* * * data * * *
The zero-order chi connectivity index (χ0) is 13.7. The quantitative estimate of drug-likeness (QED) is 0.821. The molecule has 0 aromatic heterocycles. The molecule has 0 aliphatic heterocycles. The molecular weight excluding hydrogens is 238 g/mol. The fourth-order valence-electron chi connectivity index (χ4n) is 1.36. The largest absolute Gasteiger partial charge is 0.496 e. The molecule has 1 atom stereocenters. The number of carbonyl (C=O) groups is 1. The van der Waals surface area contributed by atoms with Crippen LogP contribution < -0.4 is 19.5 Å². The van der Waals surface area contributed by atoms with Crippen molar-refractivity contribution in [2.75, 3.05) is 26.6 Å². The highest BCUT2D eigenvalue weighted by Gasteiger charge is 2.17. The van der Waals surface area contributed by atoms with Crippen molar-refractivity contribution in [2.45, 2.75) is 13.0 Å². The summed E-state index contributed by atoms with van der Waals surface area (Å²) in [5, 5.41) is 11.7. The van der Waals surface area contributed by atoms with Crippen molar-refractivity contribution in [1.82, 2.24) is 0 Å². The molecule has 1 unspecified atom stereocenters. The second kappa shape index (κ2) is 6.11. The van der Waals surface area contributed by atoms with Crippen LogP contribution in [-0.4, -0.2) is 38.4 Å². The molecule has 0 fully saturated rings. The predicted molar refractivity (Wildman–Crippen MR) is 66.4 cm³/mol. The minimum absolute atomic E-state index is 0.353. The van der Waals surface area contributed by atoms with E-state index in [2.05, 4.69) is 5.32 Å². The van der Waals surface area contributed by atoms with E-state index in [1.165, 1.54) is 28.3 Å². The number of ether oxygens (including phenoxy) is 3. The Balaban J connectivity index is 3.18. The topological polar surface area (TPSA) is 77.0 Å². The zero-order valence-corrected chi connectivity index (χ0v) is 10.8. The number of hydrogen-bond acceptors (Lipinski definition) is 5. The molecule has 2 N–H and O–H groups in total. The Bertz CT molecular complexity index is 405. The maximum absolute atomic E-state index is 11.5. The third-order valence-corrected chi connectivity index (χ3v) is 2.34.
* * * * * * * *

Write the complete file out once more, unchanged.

The zero-order chi connectivity index (χ0) is 13.7. The quantitative estimate of drug-likeness (QED) is 0.821. The molecule has 0 aromatic heterocycles. The molecule has 0 aliphatic heterocycles. The molecular weight excluding hydrogens is 238 g/mol. The fourth-order valence-electron chi connectivity index (χ4n) is 1.36. The largest absolute Gasteiger partial charge is 0.496 e. The molecule has 1 atom stereocenters. The number of carbonyl (C=O) groups is 1. The van der Waals surface area contributed by atoms with Crippen LogP contribution < -0.4 is 19.5 Å². The van der Waals surface area contributed by atoms with Crippen molar-refractivity contribution in [2.75, 3.05) is 26.6 Å². The highest BCUT2D eigenvalue weighted by Gasteiger charge is 2.17. The van der Waals surface area contributed by atoms with Crippen molar-refractivity contribution in [2.45, 2.75) is 13.0 Å². The summed E-state index contributed by atoms with van der Waals surface area (Å²) in [5, 5.41) is 11.7. The van der Waals surface area contributed by atoms with Crippen molar-refractivity contribution in [1.82, 2.24) is 0 Å². The molecule has 1 unspecified atom stereocenters. The second kappa shape index (κ2) is 6.11. The van der Waals surface area contributed by atoms with Crippen LogP contribution in [-0.4, -0.2) is 38.4 Å². The molecule has 0 fully saturated rings. The predicted molar refractivity (Wildman–Crippen MR) is 66.4 cm³/mol. The minimum absolute atomic E-state index is 0.353. The van der Waals surface area contributed by atoms with E-state index in [2.05, 4.69) is 5.32 Å². The van der Waals surface area contributed by atoms with E-state index in [1.165, 1.54) is 28.3 Å². The number of ether oxygens (including phenoxy) is 3. The Balaban J connectivity index is 3.18. The topological polar surface area (TPSA) is 77.0 Å². The zero-order valence-corrected chi connectivity index (χ0v) is 10.8. The number of hydrogen-bond acceptors (Lipinski definition) is 5. The molecule has 2 N–H and O–H groups in total. The Bertz CT molecular complexity index is 405. The maximum absolute atomic E-state index is 11.5. The third-order valence-corrected chi connectivity index (χ3v) is 2.34.